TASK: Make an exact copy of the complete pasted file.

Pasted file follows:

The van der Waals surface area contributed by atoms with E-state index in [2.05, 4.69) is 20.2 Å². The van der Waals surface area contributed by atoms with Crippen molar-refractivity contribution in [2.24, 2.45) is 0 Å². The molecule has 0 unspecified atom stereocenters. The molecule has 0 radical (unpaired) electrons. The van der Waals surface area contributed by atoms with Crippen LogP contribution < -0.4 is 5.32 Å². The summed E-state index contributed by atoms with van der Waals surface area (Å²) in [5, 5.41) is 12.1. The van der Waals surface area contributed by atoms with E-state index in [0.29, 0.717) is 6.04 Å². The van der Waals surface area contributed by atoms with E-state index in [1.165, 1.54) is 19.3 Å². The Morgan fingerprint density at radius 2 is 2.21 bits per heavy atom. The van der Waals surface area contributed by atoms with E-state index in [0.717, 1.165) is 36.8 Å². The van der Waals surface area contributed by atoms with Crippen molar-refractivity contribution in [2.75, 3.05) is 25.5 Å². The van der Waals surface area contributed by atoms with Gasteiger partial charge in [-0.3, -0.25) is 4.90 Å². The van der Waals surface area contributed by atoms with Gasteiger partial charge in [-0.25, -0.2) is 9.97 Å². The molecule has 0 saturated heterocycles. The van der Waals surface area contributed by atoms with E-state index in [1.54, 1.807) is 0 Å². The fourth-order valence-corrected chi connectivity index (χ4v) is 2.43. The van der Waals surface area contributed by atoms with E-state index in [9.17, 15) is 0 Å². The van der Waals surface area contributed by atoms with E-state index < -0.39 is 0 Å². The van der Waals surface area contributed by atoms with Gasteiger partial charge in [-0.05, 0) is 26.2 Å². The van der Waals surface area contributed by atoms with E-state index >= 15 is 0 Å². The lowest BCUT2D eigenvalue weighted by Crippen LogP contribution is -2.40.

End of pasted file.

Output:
The van der Waals surface area contributed by atoms with E-state index in [2.05, 4.69) is 20.2 Å². The van der Waals surface area contributed by atoms with Crippen molar-refractivity contribution in [2.24, 2.45) is 0 Å². The molecule has 0 unspecified atom stereocenters. The molecule has 0 radical (unpaired) electrons. The van der Waals surface area contributed by atoms with Crippen LogP contribution < -0.4 is 5.32 Å². The summed E-state index contributed by atoms with van der Waals surface area (Å²) in [5, 5.41) is 12.1. The van der Waals surface area contributed by atoms with E-state index in [0.29, 0.717) is 6.04 Å². The van der Waals surface area contributed by atoms with E-state index in [1.165, 1.54) is 19.3 Å². The Morgan fingerprint density at radius 2 is 2.21 bits per heavy atom. The van der Waals surface area contributed by atoms with E-state index in [0.717, 1.165) is 36.8 Å². The van der Waals surface area contributed by atoms with Crippen molar-refractivity contribution in [2.75, 3.05) is 25.5 Å². The van der Waals surface area contributed by atoms with Gasteiger partial charge in [-0.3, -0.25) is 4.90 Å². The van der Waals surface area contributed by atoms with Gasteiger partial charge in [-0.25, -0.2) is 9.97 Å². The molecule has 0 saturated heterocycles. The van der Waals surface area contributed by atoms with E-state index in [1.54, 1.807) is 0 Å². The fourth-order valence-corrected chi connectivity index (χ4v) is 2.43. The van der Waals surface area contributed by atoms with E-state index in [9.17, 15) is 0 Å². The van der Waals surface area contributed by atoms with E-state index < -0.39 is 0 Å². The van der Waals surface area contributed by atoms with Gasteiger partial charge in [-0.05, 0) is 26.2 Å². The van der Waals surface area contributed by atoms with E-state index >= 15 is 0 Å². The lowest BCUT2D eigenvalue weighted by Crippen LogP contribution is -2.40.